ANTIPHOSPHOLIPID SYNDROME (APS)
This is a disorder that is characterized by a propensity toward thrombus formation. Females afflicted with this disorder display an additional tendency toward spontaneous abortions. The diagnosis is established by demonstrating the presence of autoantibodies that bind phospholipid-protein complexes. There are two types of antiphospholipid antibodies, the lupus anticoagulant and anticardiolipin antibody. The precise mechanism by which these autoantibodies initiate thrombosis is unknown. Not all patients with these autoantibodies manifest an obvious thrombotic tendency, and elderly patients are more likely than younger persons to have antiphospholipid antibodies present without clinical disease. When this disorder occurs as a result of another underlying disease process, it is termed secondary antiphospholipid antibody syndrome. Primary disease occurs in the absence of any other disease known to be associated with the APS. Another distinction between primary and secondary disease is that usually patients with primary disease test positive for only one type of APS antibody whereas patients with secondary disease often test positive for both the lupus anticoagulant and anticardiolipin antibody.
Symptoms include the aforementioned thrombotic tendency, either arterial or venous (lupus anticoagulant is associated with venous thrombosis whereas anticardiolipin antibody is associated with both arterial and venous disease), cardiac emboli, verrucous endocarditis (particularly of the mitral valve), intracardiac thrombi, diffuse cardiomyopathy, livedo reticularis, cutaneous ulcerations, fetal loss (first- trimester spontaneous abortions or second-trimester fetal death), pre-eclampsia, premature delivery, and intrauterine growth retardation. Routine screening of all pregnant women is not necessary. Unless there is a high index of suspicion, screening for APS should be performed only after a female patient has suffered two consecutive spontaneous abortions.
APS should be suspected in any patient with a recurrent thrombotic tendency. The differential diagnosis in these patients should include APS, accelerated atherosclerosis, vasculitis, nephrotic syndrome, protein C deficiency, protein S deficiency, antithrombin III deficiency, activated protein C resistance, prothrombin G20210A, Burgers disease, polycythemia vera, occult malignancies, homocysteinemia, and hyperviscosity syndromes. When patients are receiving heparin and develop thrombocytopenia, heparin-induced thrombocytopenia is another potential etiology.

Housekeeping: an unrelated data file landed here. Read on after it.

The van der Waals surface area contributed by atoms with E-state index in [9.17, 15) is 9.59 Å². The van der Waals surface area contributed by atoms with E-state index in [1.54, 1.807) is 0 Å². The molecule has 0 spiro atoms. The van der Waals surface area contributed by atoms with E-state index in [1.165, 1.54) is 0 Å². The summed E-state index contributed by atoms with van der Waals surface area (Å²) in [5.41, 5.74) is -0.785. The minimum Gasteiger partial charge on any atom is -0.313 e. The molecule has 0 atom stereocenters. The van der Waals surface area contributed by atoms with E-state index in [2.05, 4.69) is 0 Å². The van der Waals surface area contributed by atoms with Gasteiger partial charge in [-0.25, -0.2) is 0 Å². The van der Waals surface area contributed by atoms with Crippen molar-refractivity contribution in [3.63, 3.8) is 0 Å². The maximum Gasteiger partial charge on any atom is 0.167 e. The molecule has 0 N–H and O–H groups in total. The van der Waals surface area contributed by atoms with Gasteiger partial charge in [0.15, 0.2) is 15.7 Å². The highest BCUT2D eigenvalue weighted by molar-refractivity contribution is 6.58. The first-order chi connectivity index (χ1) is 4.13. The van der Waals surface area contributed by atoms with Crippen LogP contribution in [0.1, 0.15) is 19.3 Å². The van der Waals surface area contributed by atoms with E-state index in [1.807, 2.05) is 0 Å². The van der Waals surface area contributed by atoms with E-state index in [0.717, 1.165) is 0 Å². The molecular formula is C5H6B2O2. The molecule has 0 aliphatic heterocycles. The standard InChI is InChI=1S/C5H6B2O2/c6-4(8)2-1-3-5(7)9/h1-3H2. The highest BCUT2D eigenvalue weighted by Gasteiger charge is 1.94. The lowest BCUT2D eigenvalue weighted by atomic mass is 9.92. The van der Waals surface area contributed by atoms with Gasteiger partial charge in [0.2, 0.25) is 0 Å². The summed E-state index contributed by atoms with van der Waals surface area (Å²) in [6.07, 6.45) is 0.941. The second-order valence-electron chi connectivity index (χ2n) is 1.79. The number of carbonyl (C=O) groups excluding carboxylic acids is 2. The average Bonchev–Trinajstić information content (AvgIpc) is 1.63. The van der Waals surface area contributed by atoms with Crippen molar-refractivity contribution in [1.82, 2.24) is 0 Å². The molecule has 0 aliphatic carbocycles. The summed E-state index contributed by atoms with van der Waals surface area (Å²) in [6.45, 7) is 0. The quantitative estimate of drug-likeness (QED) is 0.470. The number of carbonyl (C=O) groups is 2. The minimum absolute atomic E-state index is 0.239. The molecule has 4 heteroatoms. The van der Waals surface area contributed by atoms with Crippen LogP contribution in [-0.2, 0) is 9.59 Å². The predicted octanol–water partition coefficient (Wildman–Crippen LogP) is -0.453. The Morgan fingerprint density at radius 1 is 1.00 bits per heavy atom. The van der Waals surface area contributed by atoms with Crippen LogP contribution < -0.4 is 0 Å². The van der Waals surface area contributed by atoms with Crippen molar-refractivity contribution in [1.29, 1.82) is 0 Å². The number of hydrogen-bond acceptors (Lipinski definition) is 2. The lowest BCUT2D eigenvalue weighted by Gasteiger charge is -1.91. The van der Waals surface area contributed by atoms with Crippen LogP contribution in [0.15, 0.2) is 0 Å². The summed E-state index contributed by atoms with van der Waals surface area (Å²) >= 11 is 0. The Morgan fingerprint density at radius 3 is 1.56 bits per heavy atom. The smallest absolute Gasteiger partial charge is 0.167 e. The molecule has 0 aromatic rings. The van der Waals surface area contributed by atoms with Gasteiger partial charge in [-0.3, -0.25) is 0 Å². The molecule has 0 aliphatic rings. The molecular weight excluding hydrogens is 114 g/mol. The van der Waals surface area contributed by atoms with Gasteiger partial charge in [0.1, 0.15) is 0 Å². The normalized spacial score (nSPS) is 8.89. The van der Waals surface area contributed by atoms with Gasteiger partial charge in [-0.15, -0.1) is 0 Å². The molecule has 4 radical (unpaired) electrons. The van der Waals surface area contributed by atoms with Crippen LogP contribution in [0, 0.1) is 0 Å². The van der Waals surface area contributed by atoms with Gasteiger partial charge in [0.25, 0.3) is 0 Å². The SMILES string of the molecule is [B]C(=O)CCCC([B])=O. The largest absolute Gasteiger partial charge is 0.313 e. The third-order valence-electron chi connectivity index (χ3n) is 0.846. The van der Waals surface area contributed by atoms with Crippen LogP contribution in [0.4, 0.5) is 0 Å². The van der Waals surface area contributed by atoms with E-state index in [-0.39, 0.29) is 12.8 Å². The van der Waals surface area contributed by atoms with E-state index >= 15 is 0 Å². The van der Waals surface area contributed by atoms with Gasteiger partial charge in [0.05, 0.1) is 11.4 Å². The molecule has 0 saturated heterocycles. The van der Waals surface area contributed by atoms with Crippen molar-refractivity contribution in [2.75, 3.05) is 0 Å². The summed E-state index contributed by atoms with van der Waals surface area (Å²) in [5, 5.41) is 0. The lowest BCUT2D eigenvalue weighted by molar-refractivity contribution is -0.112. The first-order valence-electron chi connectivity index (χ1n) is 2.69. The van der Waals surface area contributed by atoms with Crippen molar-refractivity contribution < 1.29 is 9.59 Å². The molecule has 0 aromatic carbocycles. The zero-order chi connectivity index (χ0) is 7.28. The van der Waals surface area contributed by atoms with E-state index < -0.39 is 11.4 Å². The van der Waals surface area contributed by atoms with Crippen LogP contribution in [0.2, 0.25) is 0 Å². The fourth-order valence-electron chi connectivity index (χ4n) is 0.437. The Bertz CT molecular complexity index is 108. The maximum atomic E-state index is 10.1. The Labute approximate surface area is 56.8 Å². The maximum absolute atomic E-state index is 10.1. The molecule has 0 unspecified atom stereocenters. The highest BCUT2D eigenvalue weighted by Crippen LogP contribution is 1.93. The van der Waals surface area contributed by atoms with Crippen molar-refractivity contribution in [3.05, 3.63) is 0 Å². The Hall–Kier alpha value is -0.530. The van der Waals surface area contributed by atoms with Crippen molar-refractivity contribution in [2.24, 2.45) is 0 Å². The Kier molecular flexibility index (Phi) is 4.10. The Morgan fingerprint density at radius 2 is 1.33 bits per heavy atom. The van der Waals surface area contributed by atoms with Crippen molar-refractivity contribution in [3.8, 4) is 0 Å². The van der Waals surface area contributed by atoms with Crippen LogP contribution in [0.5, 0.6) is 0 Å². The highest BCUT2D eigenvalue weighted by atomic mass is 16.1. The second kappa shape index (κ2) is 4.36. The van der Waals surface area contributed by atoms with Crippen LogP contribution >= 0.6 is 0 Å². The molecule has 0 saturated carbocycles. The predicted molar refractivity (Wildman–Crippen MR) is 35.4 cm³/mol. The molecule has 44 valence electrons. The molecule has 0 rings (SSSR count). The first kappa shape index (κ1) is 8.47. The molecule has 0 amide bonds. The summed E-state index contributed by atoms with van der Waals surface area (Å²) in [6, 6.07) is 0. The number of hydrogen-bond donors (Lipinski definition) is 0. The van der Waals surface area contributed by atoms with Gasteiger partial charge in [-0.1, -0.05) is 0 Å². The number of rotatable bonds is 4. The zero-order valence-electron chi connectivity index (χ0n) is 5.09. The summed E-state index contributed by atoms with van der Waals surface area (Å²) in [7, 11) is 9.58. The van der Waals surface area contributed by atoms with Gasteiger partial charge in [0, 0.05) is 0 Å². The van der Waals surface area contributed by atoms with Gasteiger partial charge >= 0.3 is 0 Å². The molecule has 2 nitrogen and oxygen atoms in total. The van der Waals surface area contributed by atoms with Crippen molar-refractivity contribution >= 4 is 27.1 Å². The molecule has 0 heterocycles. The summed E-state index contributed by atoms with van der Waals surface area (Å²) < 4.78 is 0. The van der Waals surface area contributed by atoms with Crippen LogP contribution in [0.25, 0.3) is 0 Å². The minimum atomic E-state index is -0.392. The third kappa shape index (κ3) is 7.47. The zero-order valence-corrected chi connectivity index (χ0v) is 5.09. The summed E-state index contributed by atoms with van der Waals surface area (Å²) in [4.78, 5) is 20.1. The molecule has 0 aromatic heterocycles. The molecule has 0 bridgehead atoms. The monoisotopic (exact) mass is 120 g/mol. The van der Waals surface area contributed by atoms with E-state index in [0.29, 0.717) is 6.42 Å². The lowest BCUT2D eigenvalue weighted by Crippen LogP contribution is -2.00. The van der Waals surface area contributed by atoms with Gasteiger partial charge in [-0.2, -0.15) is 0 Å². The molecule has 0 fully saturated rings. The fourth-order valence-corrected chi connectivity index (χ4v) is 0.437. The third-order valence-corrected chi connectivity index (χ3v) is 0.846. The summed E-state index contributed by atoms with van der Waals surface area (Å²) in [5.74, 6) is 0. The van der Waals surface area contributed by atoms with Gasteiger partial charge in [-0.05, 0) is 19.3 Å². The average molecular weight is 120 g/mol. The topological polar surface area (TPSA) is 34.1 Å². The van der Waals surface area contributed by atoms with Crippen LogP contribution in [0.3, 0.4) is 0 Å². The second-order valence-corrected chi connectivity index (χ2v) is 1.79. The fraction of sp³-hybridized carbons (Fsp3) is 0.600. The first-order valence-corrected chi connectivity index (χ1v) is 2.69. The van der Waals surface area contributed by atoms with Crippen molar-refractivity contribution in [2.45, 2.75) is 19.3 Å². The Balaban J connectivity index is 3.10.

Associated lab abnormalities include transient, asymptomatic thrombocytopenia, a Coombs positive hemolytic anemia, a prolonged aPTT with a normal PT, and false-positive results on VDRL testing. The prolonged aPTT in the face of a normal PT is a good screening test although APS may exist with a normal aPTT. Not all persons with abnormal screening tests require further testing as APS may occur transiently in otherwise healthy persons; however, which patients warrant extensive diagnostic workups is controversial. The diagnosis is established by testing for lupus anticoagulant and assaying for anticardiolipin antibodies. Anticardiolipin antibodies are detected by ELISA. Tests for lupus anticoagulant include aPTT, kaolin clotting time and dilute Russells viper venom time. When using the aPTT method one must be certain that the patient has not recently received heparin. If the above screening tests for lupus anticoagulant are abnormal, the patients serum is then subjected to mixing studies (patients serum is mixed with normal serum). If the patients serum does not normalize upon mixing, an inhibitor is present and additional studies are needed. At this point it is necessary to demonstrate that the inhibitor is phospholipid dependent and can be neutralized in the presence of excess phosphate. The platelet-neutralization procedure is currently the best method available.
The best method of treatment for APS remains controversial. Asymptomatic patients do not need treatment, but all patients should be counseled to abstain from tobacco abuse and to control hypertension. Female patients should be warned not to use oral contraceptives containing estrogen. Patients who display a thrombotic tendency should be managed with intermediate to high intensity warfarin therapy (INR between 3 to 3.5). Therapy should be continued as long as patients test positive for lupus anticoagulant or anticardiolipin antibodies. Repeat testing may be done at 6-month intervals.
Female patients should be counseled regarding birth control and instructed not to get pregnant while on warfarin therapy as this medication is teratogenic. Pregnant women with this disorder who have had two previous pregnancies end in spontaneous abortion should be referred to a specialist for high-risk pregnancies. Pregnant women who cannot carry to term without treatment may be managed with combined aspirin and heparin therapy.